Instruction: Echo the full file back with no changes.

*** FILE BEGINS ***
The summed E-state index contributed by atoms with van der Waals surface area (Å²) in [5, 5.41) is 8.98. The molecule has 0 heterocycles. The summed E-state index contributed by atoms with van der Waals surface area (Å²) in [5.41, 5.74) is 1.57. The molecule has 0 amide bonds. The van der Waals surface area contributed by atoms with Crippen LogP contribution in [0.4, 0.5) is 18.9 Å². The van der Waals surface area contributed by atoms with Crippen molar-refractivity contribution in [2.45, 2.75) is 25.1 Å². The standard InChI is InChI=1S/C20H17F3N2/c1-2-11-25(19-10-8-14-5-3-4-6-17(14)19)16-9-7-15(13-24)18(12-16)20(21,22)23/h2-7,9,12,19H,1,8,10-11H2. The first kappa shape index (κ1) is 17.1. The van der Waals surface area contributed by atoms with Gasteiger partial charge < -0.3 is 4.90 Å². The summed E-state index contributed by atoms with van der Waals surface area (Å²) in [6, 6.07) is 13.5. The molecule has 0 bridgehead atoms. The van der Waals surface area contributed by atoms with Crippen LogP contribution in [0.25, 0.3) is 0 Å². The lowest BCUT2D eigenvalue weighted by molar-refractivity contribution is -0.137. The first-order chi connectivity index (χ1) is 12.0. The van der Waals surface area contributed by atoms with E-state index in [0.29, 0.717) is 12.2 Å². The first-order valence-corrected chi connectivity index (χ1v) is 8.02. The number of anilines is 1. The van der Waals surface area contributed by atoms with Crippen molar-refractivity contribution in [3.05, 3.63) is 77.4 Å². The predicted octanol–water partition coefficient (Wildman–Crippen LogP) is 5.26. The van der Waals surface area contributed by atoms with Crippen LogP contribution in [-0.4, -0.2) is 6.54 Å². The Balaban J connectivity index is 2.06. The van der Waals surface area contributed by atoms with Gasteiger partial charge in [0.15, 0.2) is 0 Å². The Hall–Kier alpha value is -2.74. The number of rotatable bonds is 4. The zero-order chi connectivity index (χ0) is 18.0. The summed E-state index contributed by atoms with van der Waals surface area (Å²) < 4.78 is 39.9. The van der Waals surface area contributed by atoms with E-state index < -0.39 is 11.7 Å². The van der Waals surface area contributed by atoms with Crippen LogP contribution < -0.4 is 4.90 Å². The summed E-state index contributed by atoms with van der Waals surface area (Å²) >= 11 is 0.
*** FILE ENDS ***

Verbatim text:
The summed E-state index contributed by atoms with van der Waals surface area (Å²) in [5, 5.41) is 8.98. The molecule has 0 heterocycles. The summed E-state index contributed by atoms with van der Waals surface area (Å²) in [5.41, 5.74) is 1.57. The molecule has 0 amide bonds. The van der Waals surface area contributed by atoms with Crippen LogP contribution in [0.4, 0.5) is 18.9 Å². The van der Waals surface area contributed by atoms with Crippen molar-refractivity contribution in [2.45, 2.75) is 25.1 Å². The standard InChI is InChI=1S/C20H17F3N2/c1-2-11-25(19-10-8-14-5-3-4-6-17(14)19)16-9-7-15(13-24)18(12-16)20(21,22)23/h2-7,9,12,19H,1,8,10-11H2. The first kappa shape index (κ1) is 17.1. The van der Waals surface area contributed by atoms with Gasteiger partial charge < -0.3 is 4.90 Å². The summed E-state index contributed by atoms with van der Waals surface area (Å²) in [6, 6.07) is 13.5. The molecule has 0 bridgehead atoms. The van der Waals surface area contributed by atoms with Crippen LogP contribution in [0.25, 0.3) is 0 Å². The lowest BCUT2D eigenvalue weighted by molar-refractivity contribution is -0.137. The first-order chi connectivity index (χ1) is 12.0. The van der Waals surface area contributed by atoms with E-state index in [0.29, 0.717) is 12.2 Å². The first-order valence-corrected chi connectivity index (χ1v) is 8.02. The number of anilines is 1. The van der Waals surface area contributed by atoms with Crippen molar-refractivity contribution in [3.05, 3.63) is 77.4 Å². The predicted octanol–water partition coefficient (Wildman–Crippen LogP) is 5.26. The van der Waals surface area contributed by atoms with Crippen LogP contribution in [-0.4, -0.2) is 6.54 Å². The Balaban J connectivity index is 2.06. The van der Waals surface area contributed by atoms with Gasteiger partial charge in [0.15, 0.2) is 0 Å². The Hall–Kier alpha value is -2.74. The number of rotatable bonds is 4. The zero-order chi connectivity index (χ0) is 18.0. The summed E-state index contributed by atoms with van der Waals surface area (Å²) < 4.78 is 39.9. The van der Waals surface area contributed by atoms with E-state index < -0.39 is 11.7 Å². The van der Waals surface area contributed by atoms with Crippen LogP contribution < -0.4 is 4.90 Å². The summed E-state index contributed by atoms with van der Waals surface area (Å²) >= 11 is 0.